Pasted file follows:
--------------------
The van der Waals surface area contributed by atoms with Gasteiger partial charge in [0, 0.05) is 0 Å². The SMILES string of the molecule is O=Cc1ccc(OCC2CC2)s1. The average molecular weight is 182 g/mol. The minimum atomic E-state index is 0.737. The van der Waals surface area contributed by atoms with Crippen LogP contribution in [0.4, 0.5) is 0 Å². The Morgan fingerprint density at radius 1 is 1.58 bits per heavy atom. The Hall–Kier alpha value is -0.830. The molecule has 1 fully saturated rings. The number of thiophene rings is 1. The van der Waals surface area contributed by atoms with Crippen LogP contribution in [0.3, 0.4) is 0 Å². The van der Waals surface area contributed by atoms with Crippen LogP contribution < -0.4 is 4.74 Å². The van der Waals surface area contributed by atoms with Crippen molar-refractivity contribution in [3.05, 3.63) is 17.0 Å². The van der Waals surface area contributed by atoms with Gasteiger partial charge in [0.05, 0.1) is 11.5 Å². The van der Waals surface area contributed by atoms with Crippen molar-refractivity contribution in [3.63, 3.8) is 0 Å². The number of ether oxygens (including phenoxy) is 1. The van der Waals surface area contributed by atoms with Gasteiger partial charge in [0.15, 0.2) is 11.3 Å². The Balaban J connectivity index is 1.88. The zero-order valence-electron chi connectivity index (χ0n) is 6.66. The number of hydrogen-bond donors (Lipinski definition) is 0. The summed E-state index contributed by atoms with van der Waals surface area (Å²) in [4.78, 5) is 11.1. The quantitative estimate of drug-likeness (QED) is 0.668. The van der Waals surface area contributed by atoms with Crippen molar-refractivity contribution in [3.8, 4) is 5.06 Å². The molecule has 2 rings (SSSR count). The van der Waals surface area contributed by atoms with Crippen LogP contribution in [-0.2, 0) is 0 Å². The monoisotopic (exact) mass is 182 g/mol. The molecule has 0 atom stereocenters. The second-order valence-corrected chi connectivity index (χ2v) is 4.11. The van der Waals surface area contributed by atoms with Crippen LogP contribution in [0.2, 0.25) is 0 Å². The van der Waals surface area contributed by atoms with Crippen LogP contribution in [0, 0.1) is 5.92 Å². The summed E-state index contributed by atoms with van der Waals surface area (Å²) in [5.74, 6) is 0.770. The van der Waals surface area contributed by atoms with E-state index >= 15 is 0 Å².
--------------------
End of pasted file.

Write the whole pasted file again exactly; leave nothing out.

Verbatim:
The van der Waals surface area contributed by atoms with Gasteiger partial charge in [0, 0.05) is 0 Å². The SMILES string of the molecule is O=Cc1ccc(OCC2CC2)s1. The average molecular weight is 182 g/mol. The minimum atomic E-state index is 0.737. The van der Waals surface area contributed by atoms with Crippen LogP contribution in [0.4, 0.5) is 0 Å². The Morgan fingerprint density at radius 1 is 1.58 bits per heavy atom. The Hall–Kier alpha value is -0.830. The molecule has 1 fully saturated rings. The number of thiophene rings is 1. The van der Waals surface area contributed by atoms with Crippen LogP contribution in [0.3, 0.4) is 0 Å². The van der Waals surface area contributed by atoms with Crippen LogP contribution < -0.4 is 4.74 Å². The van der Waals surface area contributed by atoms with Crippen molar-refractivity contribution in [3.05, 3.63) is 17.0 Å². The van der Waals surface area contributed by atoms with Gasteiger partial charge in [0.05, 0.1) is 11.5 Å². The van der Waals surface area contributed by atoms with Crippen molar-refractivity contribution in [3.63, 3.8) is 0 Å². The number of ether oxygens (including phenoxy) is 1. The van der Waals surface area contributed by atoms with Gasteiger partial charge in [0.15, 0.2) is 11.3 Å². The Balaban J connectivity index is 1.88. The zero-order valence-electron chi connectivity index (χ0n) is 6.66. The number of hydrogen-bond donors (Lipinski definition) is 0. The summed E-state index contributed by atoms with van der Waals surface area (Å²) in [4.78, 5) is 11.1. The quantitative estimate of drug-likeness (QED) is 0.668. The van der Waals surface area contributed by atoms with Crippen molar-refractivity contribution in [3.8, 4) is 5.06 Å². The molecule has 2 rings (SSSR count). The van der Waals surface area contributed by atoms with Crippen LogP contribution in [-0.2, 0) is 0 Å². The monoisotopic (exact) mass is 182 g/mol. The molecule has 0 atom stereocenters. The second-order valence-corrected chi connectivity index (χ2v) is 4.11. The van der Waals surface area contributed by atoms with Crippen LogP contribution in [0.2, 0.25) is 0 Å². The van der Waals surface area contributed by atoms with Crippen LogP contribution in [0, 0.1) is 5.92 Å². The summed E-state index contributed by atoms with van der Waals surface area (Å²) in [5.74, 6) is 0.770. The van der Waals surface area contributed by atoms with E-state index >= 15 is 0 Å².